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Satellite cells sourced from bull calves and dairy cows differs in proliferative and myogenic capacity – Implications for cultivated meat

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Cultivated meat produced with primary muscle satellite cells (SCs) will need a continuous supply of isolated cell material from relevant animal donors. Factors such as age, sex, and breed, along with the sustainability and availability of donor animals, could determine the most appropriate donor type for an efficient production. In this study, we focus on the proliferation and differentiation of bovine SCs isolated from bull calf and dairy cow muscle samples. The proliferative performance of bull calf SCs was significantly better than SCs from dairy cows, however a dynamic differentiation assay revealed that the degree of fusion and formation of myotubes were similar between donor types. Furthermore, the proliferation of SCs from both donor types was enhanced using an in-house developed serum-free media compared to 10% FBS, which also delayed myogenic differentiation and increased final cell population density. Using gene chip transcriptomics, we identified several differentially expressed genes between the two donor types, which could help explain the observed cellular differences. This data also revealed a high biological variance between the three replicate animals within donor type, which seemed to be decreased when using our in-house serum-free media. With the use of the powerful imaging modalities of Cytation 5, we developed a novel high contrast brightfield-enabled label-free myotube quantification method along with a more efficient end-point fusion analysis using Phalloidin-staining. The results give new insights into the bovine SC biology and potential use of bull calves and dairy cows as relevant donor animals for cultivated beef cell sourcing. The newly developed differentiation assays will further enhance future research within the field of cultivated meat and SC biology.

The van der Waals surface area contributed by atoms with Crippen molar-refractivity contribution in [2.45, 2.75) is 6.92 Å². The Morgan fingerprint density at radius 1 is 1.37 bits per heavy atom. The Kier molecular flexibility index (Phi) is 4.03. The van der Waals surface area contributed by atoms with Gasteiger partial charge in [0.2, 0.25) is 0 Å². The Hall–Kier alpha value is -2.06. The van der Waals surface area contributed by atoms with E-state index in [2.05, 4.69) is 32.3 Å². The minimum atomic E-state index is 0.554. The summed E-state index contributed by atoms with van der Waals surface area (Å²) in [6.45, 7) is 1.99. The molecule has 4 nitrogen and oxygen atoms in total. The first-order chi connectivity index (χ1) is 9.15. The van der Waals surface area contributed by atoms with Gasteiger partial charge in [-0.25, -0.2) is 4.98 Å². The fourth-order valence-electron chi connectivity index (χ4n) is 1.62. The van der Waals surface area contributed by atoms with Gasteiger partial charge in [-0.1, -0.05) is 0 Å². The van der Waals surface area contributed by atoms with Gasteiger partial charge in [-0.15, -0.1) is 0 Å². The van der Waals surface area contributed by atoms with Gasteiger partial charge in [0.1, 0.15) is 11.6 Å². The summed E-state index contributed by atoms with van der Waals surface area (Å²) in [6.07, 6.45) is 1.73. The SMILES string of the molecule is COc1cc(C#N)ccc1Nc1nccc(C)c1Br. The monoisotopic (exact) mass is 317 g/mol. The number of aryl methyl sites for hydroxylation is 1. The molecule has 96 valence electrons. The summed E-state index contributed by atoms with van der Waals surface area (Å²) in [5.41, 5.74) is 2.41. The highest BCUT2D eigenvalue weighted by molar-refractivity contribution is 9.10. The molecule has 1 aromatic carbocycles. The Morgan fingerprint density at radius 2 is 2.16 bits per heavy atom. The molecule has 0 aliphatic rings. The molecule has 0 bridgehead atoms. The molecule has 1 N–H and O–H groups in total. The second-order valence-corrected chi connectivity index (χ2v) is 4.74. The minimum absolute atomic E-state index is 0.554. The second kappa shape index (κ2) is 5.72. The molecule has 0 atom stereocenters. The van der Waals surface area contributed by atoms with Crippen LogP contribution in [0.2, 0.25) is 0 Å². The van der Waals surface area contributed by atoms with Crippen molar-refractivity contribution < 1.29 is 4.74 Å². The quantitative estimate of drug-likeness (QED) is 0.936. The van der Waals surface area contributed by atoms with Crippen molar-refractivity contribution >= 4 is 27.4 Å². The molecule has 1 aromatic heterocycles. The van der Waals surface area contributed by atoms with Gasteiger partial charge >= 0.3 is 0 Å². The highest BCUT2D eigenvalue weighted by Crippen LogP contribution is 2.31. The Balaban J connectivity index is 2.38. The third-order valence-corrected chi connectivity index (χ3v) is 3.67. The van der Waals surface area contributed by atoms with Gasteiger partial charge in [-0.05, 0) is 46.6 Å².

Original languageEnglish
Article number113217
JournalFood Research International
IssuePart 1
Publication statusPublished - Nov 2023

Bibliographical note

Publisher Copyright:
© 2023 The Authors

    Research areas

  • Bovine satellite cell sourcing, Cell proliferation, Cellular agriculture, Donor type, Image-based cytometry, Label-free quantification, Myogenic differentiation, Transcriptomics.

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